Office of the Attorney General News Release Archive

Wednesday, May 9, 2001


AG and Harris County Attorney Target Bogus Ads in Law Enforcement Publications

AUSTIN - Texas Attorney General John Cornyn and Harris County Attorney Michael Stafford have joined forces to file a lawsuit today against individuals soliciting payments from hundreds of businesses nationwide for bogus advertisements in seldom-published law enforcement magazines. In a separate case, Cornyn and Stafford obtained a final injunctive order, including a $300,000 judgment, against three other individuals previously sued for operating a similar fraudulent telemarketing scheme out of Houston.

"We will continue to shut down these deceptive telemarketing organizations who make fraudulent representations to consumers and tarnish the image of Texas law enforcement agencies," Attorney General Cornyn said.

The latest lawsuit is the fourth in a series of such lawsuits to crack down on these phony organizations. Monroe White, a.k.a. Islam Muttilib, began soliciting consumers several years ago. He had a number of people working for him who telephoned primarily out-of-state companies seeking money for law enforcement magazine advertisements. The defendant used a variety of assumed names for his publications that implied affiliation with state troopers, sheriffs and police. Some of the seldom-published publications used were Children's Protection Magazine, School & Domestic Violence Magazine, and Peace Officers Yearbook.

The State obtained a temporary restraining order in the Harris County ancillary court forbidding White from conducting any telemarketing business until he is in compliance with Texas law. The temporary restraining order also freezes the defendants' personal and business assets. The lawsuit itself seeks fines, penalties, attorney's costs and restitution to the injured customers.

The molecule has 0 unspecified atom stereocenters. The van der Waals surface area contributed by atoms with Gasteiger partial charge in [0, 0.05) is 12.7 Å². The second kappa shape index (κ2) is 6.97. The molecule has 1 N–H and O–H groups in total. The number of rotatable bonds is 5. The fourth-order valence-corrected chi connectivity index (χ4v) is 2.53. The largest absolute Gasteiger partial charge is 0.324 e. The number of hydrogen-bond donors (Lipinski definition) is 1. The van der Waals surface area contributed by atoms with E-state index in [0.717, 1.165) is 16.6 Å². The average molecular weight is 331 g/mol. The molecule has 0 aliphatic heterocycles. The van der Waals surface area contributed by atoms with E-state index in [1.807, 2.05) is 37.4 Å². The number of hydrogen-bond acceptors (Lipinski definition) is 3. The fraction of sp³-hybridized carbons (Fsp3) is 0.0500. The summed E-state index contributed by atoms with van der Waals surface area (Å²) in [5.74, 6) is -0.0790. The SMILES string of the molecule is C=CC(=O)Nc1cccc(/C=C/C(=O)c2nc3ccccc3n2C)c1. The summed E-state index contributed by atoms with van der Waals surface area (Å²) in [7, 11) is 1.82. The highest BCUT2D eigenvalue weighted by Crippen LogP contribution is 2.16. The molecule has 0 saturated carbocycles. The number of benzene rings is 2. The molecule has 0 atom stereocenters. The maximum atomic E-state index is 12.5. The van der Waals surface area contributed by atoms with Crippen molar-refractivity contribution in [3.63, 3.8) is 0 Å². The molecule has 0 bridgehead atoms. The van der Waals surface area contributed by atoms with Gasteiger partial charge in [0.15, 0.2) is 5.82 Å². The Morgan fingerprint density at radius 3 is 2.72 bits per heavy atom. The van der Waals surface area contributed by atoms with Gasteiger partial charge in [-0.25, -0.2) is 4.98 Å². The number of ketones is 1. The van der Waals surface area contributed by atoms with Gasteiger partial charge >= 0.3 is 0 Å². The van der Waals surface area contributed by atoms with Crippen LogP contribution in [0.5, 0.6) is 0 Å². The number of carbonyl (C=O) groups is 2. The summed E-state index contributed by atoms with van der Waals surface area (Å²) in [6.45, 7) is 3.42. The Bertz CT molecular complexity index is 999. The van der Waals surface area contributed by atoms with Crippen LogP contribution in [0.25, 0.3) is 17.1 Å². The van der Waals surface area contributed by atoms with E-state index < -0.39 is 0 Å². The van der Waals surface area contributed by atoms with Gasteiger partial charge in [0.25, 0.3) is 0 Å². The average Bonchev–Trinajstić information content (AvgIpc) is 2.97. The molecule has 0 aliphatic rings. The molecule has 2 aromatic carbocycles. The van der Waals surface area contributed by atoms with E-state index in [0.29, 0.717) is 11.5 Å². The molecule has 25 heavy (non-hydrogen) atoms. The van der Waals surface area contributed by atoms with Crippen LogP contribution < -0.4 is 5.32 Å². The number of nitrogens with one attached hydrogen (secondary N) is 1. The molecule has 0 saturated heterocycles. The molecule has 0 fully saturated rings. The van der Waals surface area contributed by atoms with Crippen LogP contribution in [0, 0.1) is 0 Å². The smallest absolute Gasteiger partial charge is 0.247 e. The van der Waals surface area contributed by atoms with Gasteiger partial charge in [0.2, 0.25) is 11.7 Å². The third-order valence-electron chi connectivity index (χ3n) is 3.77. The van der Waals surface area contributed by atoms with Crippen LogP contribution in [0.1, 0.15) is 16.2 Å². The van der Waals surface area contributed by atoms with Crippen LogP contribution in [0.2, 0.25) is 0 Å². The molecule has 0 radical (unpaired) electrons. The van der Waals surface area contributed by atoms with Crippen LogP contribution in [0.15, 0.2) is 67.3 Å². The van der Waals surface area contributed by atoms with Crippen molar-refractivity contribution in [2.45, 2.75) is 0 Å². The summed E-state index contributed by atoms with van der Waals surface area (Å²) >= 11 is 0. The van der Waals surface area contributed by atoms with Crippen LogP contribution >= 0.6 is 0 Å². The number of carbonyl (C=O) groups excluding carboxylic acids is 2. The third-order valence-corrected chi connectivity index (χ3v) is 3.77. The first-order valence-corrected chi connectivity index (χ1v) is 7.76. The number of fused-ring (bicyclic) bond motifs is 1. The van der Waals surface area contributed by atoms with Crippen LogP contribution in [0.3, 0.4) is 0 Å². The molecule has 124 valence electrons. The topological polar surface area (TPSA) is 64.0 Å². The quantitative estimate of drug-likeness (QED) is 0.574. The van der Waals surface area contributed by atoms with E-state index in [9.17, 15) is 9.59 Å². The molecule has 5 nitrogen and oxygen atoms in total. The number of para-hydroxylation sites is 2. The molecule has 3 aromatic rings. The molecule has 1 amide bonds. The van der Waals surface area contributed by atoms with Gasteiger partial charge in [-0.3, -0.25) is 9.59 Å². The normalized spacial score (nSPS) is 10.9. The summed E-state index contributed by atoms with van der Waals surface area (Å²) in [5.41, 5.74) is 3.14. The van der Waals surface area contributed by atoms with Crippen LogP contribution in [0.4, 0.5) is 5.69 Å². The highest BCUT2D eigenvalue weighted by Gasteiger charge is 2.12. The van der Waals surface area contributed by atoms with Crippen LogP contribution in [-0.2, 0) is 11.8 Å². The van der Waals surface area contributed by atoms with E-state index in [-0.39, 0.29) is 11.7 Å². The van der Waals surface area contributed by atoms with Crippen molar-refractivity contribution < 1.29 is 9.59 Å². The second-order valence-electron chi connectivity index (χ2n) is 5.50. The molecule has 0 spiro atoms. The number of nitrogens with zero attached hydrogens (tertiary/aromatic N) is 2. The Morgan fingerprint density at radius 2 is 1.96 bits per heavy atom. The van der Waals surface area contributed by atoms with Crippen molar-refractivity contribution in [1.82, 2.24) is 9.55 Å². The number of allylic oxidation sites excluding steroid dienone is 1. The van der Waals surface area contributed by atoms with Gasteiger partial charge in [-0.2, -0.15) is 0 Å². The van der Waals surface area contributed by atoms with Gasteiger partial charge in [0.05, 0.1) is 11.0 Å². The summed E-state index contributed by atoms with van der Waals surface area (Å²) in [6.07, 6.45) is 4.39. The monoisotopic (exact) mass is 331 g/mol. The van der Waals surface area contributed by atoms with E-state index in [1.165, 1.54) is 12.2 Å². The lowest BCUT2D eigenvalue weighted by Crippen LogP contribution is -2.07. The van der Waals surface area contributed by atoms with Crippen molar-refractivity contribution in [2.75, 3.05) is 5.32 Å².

The second case involves a lawsuit filed last October by Cornyn and Stafford against John Gilbert Robinson, Nathaniel Peace and Bruce Lynn Middleton for soliciting payments for bogus advertisements in non-existent law enforcement publications. They, too, used a variety of assumed names for their publications that implied affiliation with state troopers, sheriffs and police. Some of the non-existent publications names were State Police Journal, State Police Enforcers Journal, Trooper Yearbook, Local Police Force Review and Trooper Gazette. Robinson was also previously named in a suit filed in Travis County for operating another bogus telemarketing scheme.

The State obtained a permanent injunction forbidding Robinson, Peace and Middleton from conducting any type of telephone solicitation business. The final order also provides a judgment that includes $20,000 in fines and penalties, $60,000 in attorney fee reimbursement to the State and $220,000 dollars in restitution.

In both the White and Robinson cases, consumers were told that the money donated would be used to educate the public on crime, help keep children off of drugs, or benefit family members of slain law enforcement officers. Sometimes businesses were told on the phone or "invoices" were mailed indicating the payment for advertisements had already been approved when they had not.

Additionally, the fraudulent telemarketers made harassing phone calls regarding bogus ad accounts, and businesses ended up paying false invoices that ranged from $75 to $1000 per advertisement, per publication. The money collected did not go to charity but was instead pocketed and spent by defendants.

Persons operating a public safety entity or publication must be in compliance with the Texas Occupations Code that requires a registration statement and fee to be filed with the Texas Secretary of State. The organizations must also make required disclosures to their contributors and advertisers and have each of its solicitors file a registration statement and a bond. None of the defendants in either case were registered as public safety publications or as telemarketers as required by Texas law.

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